viewpoint. brett hetherington

Journalist and writer/ www.bretthetherington.net

Carefully mischosen words

I'm a huge fan of the UK's public broadcaster, the BBC. It still produces some of the best TV anywhere in the world but one thing it does tests my affection for it. Even after it's been pointed out to them by several different commentators, BBC news continues to use the word ‘migrant' when they are reporting on people who are clearly refugees.

And this is not a new problem with their use of dishonest language. A few years ago some of the terms they used about the bulldozing of refugees temporary shelter at Calais in France were revealing.

The BBC has repeatedly used the word ‘clear' in its various reports, which I would argue is something done to get rid of rubbish, mess (or possibly to forests.) This was a term also used by other British media figures such as LBC radio's Nick Ferrari. The German press, Deutsche Welle called it “a raid” (something usually done against criminals) and quoted extensively from the British Home Affairs minister and the German Immigration minister.

It was only then that they gave some space to a different perspective: a spokesperson from the UN Refugee Agency. This was done under the heading of “[The] Problem of illegal immigration continues.” So to them the problem is somehow one of illegal immigration, not for example, the substandard living conditions of the mainly refugees, plenty of whom are children.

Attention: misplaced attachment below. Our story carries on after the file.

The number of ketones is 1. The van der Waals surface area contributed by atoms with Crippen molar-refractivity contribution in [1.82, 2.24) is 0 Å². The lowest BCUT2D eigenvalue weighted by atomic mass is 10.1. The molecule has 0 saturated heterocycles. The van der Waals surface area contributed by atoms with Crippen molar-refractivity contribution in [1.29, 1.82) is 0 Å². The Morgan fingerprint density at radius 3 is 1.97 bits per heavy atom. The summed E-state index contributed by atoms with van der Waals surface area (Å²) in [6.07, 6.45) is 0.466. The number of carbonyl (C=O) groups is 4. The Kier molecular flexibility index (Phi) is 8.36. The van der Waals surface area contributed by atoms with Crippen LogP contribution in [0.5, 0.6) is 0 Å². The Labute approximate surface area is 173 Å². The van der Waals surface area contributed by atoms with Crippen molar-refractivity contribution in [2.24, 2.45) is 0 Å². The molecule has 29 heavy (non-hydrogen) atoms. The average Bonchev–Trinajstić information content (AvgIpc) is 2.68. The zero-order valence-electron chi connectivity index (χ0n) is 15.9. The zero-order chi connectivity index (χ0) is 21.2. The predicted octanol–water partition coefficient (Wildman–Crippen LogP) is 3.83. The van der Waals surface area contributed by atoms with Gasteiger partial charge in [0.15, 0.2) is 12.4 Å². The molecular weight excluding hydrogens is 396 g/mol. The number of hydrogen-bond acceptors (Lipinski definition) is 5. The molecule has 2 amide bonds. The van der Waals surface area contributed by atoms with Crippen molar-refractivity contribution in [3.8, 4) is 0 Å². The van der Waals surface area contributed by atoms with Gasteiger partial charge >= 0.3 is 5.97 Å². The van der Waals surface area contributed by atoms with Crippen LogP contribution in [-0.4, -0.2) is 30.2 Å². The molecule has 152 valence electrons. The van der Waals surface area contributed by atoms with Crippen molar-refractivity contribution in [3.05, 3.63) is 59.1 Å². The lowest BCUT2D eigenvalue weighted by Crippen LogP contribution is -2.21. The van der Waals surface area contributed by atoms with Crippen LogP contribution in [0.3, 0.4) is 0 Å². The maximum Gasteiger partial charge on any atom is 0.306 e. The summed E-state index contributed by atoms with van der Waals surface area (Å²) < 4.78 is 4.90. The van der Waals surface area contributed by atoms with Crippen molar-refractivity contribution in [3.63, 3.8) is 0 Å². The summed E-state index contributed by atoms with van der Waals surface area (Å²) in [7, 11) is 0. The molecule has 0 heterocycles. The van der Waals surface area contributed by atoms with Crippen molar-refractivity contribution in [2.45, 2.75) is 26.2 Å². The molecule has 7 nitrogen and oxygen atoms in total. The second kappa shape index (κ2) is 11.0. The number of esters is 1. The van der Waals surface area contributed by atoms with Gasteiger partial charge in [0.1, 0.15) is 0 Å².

Unfortunately, the French socialist politician Jack Lang also put it clumsily when he stated that the French government's arrest of the Calais refugees was “simply raking the leaves from one side to another.” His heart might be in the right place, even if his mouth was not. Lang could be correct though in his prediction that other camps will quickly appear along the French coast. “The problem” of the camps will not just go away, as the Guardian's Alan Travis succinctly phrased it.

I suppose those two words “raid” and “cleared” do not actually sound so bad if you believe that the refugees living in the camps were somehow at fault for being there. To me, that does not seem to be the case. I have never been to Afghanistan but my guess is that, as bad as the camp was, many refugees who survived there preferred it to the way that life had turned for them in their former country, as long as there was some hope of a better existence in the UK or anywhere else.

I would think that most - if not all - have already tried claiming asylum or are in the process of doing so. There are many people who genuinely need refuge from tyrannical regimes and war zones like Afghanistan (and more recently Syria) and I cannot see a good reason why any country should be exempted from being (just one) of the nations who should accept those most in need of sanctuary.

It is more than apparent that EU agencies have failed these desperate people - especially in Syria and Afghanistan - who have also been failed by their fanatical countrymen, and the international forces there who together have made the conditions of life in those countries so intolerable.

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